As the rabbi for NOAM, the Masorti-Conservative Youth Organization in Israel, Claudia Kreiman modeled new ways for children to think about women's participation in religion. The daughter of a Conservative rabbi, Kreiman moved with her family from Chile to Argentina at age eighteen. After her mother died in the 1994 bombing of the AMIA center for Jewish life in Buenos Aires, Kreiman struggled with grief and volunteered at the synagogue where her mother had worked. Eventually, she traveled to study for a master's degree in Jewish education at the Schechter Institute for Jewish Studies in Israel, where she was ordained in 2002. That year she became both the rabbi for NOAM and the Israeli rabbinic fellow for Temple B'nai Jeshurun in New York, bringing the lively, experimental approach of the New York synagogue to Israeli teens. In 2007 she joined the clergy of Temple Beth Zion in Brookline, Massachusetts, where she became the senior rabbi in 2019.
Claudia describes her childhood in Santiago, Chile, and her experience as the daughter of a Conservative rabbi. After moving from Chile to Argentina and living there for four years, Claudia came to Israel when she was twenty-one for a one-year program at Haifa University. In Israel, she connected with the Masorti community, met a lot of rabbinical students, became an Israeli citizen, and earned her master's degree in Jewish Education from the Schechter Institute of Jewish Studies. For three years, Claudia served as the Rabbi of NOAM, the youth movement of the Masorti movement in Israel, before moving to Boston with her husband, Ebn Leader. Claudia also discusses the death of her mother, who was killed in the AMIA Center for Jewish Life bombing in 1994, and the impact her mother's death had on her life, Jewish practice, and view of humanity. Claudia shares other personal crises and how her religion provided a framework for overcoming challenges. She talks about the goals and mission of her rabbinate at Temple B'nai Jeshurun. She aims to create "a model of Jewish education for families and children that is exciting, lively, and meaningful." Finally, Claudia reflects on her theology, work-life balance, and lessons she learned from her father.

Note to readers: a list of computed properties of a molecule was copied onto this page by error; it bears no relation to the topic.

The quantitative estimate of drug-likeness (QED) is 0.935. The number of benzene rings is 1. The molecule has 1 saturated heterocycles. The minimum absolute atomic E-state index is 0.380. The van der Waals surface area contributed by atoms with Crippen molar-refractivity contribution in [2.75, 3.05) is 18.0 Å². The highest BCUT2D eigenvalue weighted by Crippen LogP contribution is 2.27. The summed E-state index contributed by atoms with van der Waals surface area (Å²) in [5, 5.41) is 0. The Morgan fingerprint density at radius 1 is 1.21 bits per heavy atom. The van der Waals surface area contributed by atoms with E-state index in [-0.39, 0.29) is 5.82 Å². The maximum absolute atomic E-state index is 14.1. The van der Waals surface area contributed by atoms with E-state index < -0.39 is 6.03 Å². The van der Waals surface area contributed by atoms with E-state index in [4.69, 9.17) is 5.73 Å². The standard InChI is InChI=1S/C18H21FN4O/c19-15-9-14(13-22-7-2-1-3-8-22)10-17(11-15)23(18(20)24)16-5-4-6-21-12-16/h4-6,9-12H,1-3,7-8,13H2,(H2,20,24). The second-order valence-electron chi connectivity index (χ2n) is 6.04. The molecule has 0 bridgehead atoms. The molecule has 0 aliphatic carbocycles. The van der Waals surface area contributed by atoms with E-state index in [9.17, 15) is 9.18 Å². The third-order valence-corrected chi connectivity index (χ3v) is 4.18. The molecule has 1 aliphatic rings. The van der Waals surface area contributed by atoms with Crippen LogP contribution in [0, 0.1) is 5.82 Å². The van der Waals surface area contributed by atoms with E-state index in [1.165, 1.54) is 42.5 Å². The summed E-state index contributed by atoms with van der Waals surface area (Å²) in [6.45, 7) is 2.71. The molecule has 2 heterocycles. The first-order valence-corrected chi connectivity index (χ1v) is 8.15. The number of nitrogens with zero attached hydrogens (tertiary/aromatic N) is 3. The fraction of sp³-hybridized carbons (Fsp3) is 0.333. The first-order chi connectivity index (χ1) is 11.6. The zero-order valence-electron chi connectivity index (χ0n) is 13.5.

How to cite this page
Oral History of Claudia Kreiman. Interviewed by Ronda Spinak. 30 March 2014. Jewish Women's Archive. (Viewed on December 11, 2023) <https://jwa.org/oralhistories/kreiman-claudia>.
Oral History of Claudia Kreiman by the Jewish Women's Archive is licensed under a Creative Commons Attribution-Noncommercial 3.0 United States License. Permissions beyond the scope of this license may be available at https://jwa.org/contact/OralHistory.